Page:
Compiled from information from The Humane Society of the
As you are shopping at the mall, you come to the mall
pet store and canít help going in. You are instantly captivated by the
beautiful puppies in shiny cages along one wall. Their tails wag
ferociously as they reach their paws between the bars, eyes and fur
shining, eager to go to their new home.
What a contrast to the place these puppies left behind.
These puppies probably came from puppy mills. A puppy
mill is a commercial breeding facility that mass-produces dogs for
resale in pet stores. The majority of puppy mills are located in the
Midwest, with the largest concentration in Kansas and Missouri. Profit,
not quality pets, is the ultimate goal of the puppy mill owner, so
breeding practices are often shoddy, and the breeding dogs are kept
under the most inexpensive conditions that will keep them alive and
Investigators from The Humane Society of the United
States (HSUS) visited hundreds of puppy mills across the Midwest, and
found that almost all puppy mill dogs endure inadequate housing and poor
sanitation. Indoor dogs inhabit converted chicken coops, pig pens,
barns, sheds, or even old house trailers. Most outdoor dogs are chained
to small doghouses or kept in pens with wire bottoms. The wire bottoms
allow waste to fall through and make it easier to clean up after the
dogs. Investigators even found dogs living in wooden rabbit hutches,
rusty barrels, discarded washing machines, empty fuel tanks, and junked
The HSUS also found a disgusting, and possibly
hazardous, lack of sanitation at most puppy mills. It was all too common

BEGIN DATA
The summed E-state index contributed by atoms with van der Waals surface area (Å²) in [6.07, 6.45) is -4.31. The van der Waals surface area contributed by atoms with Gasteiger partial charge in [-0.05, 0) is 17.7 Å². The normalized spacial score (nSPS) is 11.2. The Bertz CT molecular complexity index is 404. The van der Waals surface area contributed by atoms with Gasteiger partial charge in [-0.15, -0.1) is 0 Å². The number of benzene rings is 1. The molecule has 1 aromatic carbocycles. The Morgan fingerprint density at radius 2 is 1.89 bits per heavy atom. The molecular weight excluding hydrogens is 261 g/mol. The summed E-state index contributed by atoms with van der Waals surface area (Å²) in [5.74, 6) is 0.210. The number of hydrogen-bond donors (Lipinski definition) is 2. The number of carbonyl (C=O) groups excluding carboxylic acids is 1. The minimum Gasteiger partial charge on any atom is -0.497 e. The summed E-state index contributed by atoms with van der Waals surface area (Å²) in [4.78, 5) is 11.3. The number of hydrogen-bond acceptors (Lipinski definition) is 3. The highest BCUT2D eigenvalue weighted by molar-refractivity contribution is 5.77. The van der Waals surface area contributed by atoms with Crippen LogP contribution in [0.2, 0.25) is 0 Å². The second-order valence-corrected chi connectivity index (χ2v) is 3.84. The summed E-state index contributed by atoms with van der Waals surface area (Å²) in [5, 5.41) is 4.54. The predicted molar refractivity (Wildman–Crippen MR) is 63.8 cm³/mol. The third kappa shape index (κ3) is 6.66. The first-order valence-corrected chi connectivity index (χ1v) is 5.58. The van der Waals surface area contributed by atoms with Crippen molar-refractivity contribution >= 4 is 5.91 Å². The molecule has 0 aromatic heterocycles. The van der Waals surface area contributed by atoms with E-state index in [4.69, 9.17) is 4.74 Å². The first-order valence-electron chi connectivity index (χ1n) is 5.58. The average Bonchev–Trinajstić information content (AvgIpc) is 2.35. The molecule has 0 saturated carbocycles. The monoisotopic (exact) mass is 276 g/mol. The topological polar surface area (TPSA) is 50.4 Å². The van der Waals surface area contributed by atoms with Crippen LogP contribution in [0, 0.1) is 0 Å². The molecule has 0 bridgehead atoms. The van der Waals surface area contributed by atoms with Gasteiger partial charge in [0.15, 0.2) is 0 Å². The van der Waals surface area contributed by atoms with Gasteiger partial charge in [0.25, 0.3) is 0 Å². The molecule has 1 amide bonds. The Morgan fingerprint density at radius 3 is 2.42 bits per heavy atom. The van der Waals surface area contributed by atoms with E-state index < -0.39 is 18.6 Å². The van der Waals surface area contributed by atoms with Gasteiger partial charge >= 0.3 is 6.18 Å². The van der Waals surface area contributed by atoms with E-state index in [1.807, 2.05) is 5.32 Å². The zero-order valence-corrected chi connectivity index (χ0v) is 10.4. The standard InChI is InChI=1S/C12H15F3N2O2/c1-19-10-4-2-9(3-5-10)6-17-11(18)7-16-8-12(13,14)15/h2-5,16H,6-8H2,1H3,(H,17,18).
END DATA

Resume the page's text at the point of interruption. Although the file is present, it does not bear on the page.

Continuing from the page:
to see piles of excrement in and under the cages, exposing the puppies
and their mothers to parasites, viral infections, and the threat of
diseases carried by flies. The investigators even found dead puppies and
dogs in some of the pens.
Puppy mill owners also cut costs by neglecting the dogs'
nutritional and health care needs. At one puppy mill, all of the water
in the dishes was frozen and the only food available was the remains of
a carcass. A mill owner admitted that he had paralyzed more than one dog
by hitting a nerve in its back leg while giving shots. Several mill
owners said they never took sick puppies to the vet because it was
cheaper to expect some to die and take the loss.
The fate of the puppies
At around seven weeks of age, the lucky survivors are
removed from their mothers and shipped hundreds of miles across the
country. They change hands several times through middlemen called dog
brokers before they reach their final destination Ė the pet store.
Even adoption into a loving home may not end the
nightmare. According to veterinarian and columnist Dr. Michael Fox,
severely inbred dogs often develop emotional problems such as excessive
shyness or nervousness and even fear biting. The lack of human contact
during the first eight weeks of their lives, coupled with the trauma of
separation from their mother and shipping stress, frequently results in
these animals not growing up to be good pets. In addition, the
unsanitary conditions that the puppies experience in the vulnerable
first weeks of their lives often leave them with parasites and diseases.
As you can imagine, these puppies often die or are taken to an animal
There ought to be a law!
All fifty states have anti-cruelty laws which should
prevent this neglect and mistreatment. At the federal level, the Animal
Welfare Act (AWA) requires wholesale commercial breeders to be licensed,
inspected, and regulated to ensure humane standards of care. However,
state anti-cruelty laws are seldom enforced in rural areas, and the U.S.
Department of Agriculture, which is responsible for enforcing the AWA,
is apathetic about this law and never has enough funds to enforce it.
What can I do?
It is natural to feel sorry for the puppies in the pet
store window, but purchasing these dogs only keeps the industry
profitable and encourages them to churn out more puppy mill puppies. If
you have your heart set on a purebred puppy, buy one from a local
breeder. Good breeders are happy to have you come visit their kennels or
homes and meet one or both parents of the puppies. If you just want a
good family pet, and/or a purebred adult dog, visit a humane society or
animal control shelter and save a life.
Go on to Animal Rights
& Animal Welfare
Return to 17 May 2000 Issue
Return to Newsletters
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